People often ask me where I get my ideas. I really don’t know “where” or “how”—I guess they just come. Most of them get discarded. I used to feel like they were magic or special somehow, but once I got over that, once I realized that my brain is wired for them—I let that go. Which was liberating (ha ha, get it? Let it go? Liberated? Yeah, never mind).
Every now and then I’ll get motivated to start a new notebook labeled “Ideas” (to replace the one I started six months or three years earlier, and lost, I mean misplaced). I’ll jot stuff down, maybe even tape a newspaper article to a page if I’m really motivated and can find tape. When I stumble across these old notebooks, I generally do remember the story ideas from the notes. Sometimes not, though. What the heck did the cryptic words “owl/cherry pie/sisters/the last one ever” possibly mean? That one is lost to the ages. Bummer, that. Surely it would have been a bestseller had I only been able to stretch eight words to eighty thousand.
And sometimes the ideas are rooted in pop culture; good ideas maybe, but perhaps more fan fiction than a fresh idea. I’d love to see a movie called “The Dinner Club,” an update of my generation’s touchstone flick. There’s not an actor from the movie who couldn't use the work, really, so why haven’t they done this yet? I have no Hollywood connections, so I wouldn’t know, and it’s entirely likely multiple scripts have floated around Tinsel-land for years. And maybe rejected when "Before Sunset,” the same concept based on the Ethan Hawke original, failed to bring in zillions. Then again, Ethan Hawke was never any competition for the raw adolescent surge of that kiss Judd Nelson planted on Molly Ringwald.
Speaking of fantastic teenage kisses and the ideas they engender, was there ever anything sexier than Eric Stoltz clutching Mary Stuart Masterson’s hips as he gently touched his lips to hers in "Some Kind of Wonderful"? There’s an idea for a remake for you: "Some Kind of Ho-Hum." Maybe the characters meet again, now in their forties, and their lives are not as magical as seventeen-year-olds are certain they will become. Or maybe they just can’t recognize the magic, and seeing Watts brings back the artist in the architect for Keith, or something. Or something.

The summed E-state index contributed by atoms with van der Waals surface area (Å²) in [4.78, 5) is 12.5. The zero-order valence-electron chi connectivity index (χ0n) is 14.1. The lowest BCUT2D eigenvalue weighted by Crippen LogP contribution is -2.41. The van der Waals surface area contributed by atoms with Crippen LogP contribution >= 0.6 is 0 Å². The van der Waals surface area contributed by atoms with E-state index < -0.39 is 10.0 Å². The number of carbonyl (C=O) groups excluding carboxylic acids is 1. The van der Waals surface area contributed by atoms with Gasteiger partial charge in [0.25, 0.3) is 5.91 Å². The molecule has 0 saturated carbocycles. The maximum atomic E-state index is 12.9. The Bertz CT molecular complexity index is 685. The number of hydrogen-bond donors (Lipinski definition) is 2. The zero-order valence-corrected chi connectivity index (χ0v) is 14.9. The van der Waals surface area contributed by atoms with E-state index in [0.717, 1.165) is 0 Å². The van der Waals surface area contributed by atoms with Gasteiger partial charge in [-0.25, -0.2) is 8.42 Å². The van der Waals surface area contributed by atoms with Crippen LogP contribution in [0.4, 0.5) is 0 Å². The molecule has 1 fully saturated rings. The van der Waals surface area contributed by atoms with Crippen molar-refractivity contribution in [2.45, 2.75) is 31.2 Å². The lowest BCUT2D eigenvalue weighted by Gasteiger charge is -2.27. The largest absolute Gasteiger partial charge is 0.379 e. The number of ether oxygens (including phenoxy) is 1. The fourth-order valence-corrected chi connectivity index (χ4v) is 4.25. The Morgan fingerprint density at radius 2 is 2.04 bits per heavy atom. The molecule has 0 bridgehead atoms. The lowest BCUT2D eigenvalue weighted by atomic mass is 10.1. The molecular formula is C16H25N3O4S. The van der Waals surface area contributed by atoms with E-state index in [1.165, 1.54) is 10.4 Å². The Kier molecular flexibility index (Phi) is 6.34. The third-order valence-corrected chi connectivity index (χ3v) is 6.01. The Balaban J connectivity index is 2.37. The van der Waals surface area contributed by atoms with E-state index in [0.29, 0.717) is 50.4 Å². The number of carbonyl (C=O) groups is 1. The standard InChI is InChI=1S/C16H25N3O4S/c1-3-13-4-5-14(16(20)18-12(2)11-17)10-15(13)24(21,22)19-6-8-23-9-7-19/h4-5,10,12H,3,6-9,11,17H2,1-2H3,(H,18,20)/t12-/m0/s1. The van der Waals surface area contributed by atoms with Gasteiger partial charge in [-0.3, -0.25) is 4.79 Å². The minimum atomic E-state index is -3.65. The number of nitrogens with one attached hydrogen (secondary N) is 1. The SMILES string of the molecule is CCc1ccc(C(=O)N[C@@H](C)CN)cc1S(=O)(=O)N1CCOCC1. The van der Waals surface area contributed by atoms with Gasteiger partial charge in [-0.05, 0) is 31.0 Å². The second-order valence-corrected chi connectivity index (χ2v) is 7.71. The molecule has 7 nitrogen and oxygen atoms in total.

But this isn’t about movies from the eighties, much as I could go on all day about John Hughes and John Cusack. This is about ideas, where they come from, and which get chosen.
And the real answer is, I’m not sure. Pop culture, sure, a definite springboard. History, both in the traditional sense and the very personal. (Or both.) Observation (also known as snooping and eavesdropping.) Simple musing, looking at a person I know or a person I don’t, and imagining their life when they leave my presence.
Here’s the thing: the ideas, wherever they come from, always come. I guess I had always assumed, if I’d thought about it, which I never really did, that everyone thought that way. That everyone had these ideas constantly flitting through their brains, stories churned and discarded like so much buttermilk. (And there’s a story right there, from history: six high school girls at a tacky breakfast diner, and one orders buttermilk and peppers it. What sixteen year old orders buttermilk? And off we go…)
I wonder if other writers have ideas nibbling at them all the time the same way. Some writers have huge ideas, giant ideas; is there room for the little ones with those monsters taking up so much space? I have had so many tiny ones, and some pretty big ones (that I have not yet found the, yup, let’s call it courage, to undertake), and I don’t understand any more than the people who ask about it where they come from or how it works. But I do think I have come to realize that this is not normal, or at least not the norm.
The ideas, they come. And maybe more than anything else, other than the proof on the page, the actual words written down, I think the stream of ideas is what makes me a writer. I just can’t help it.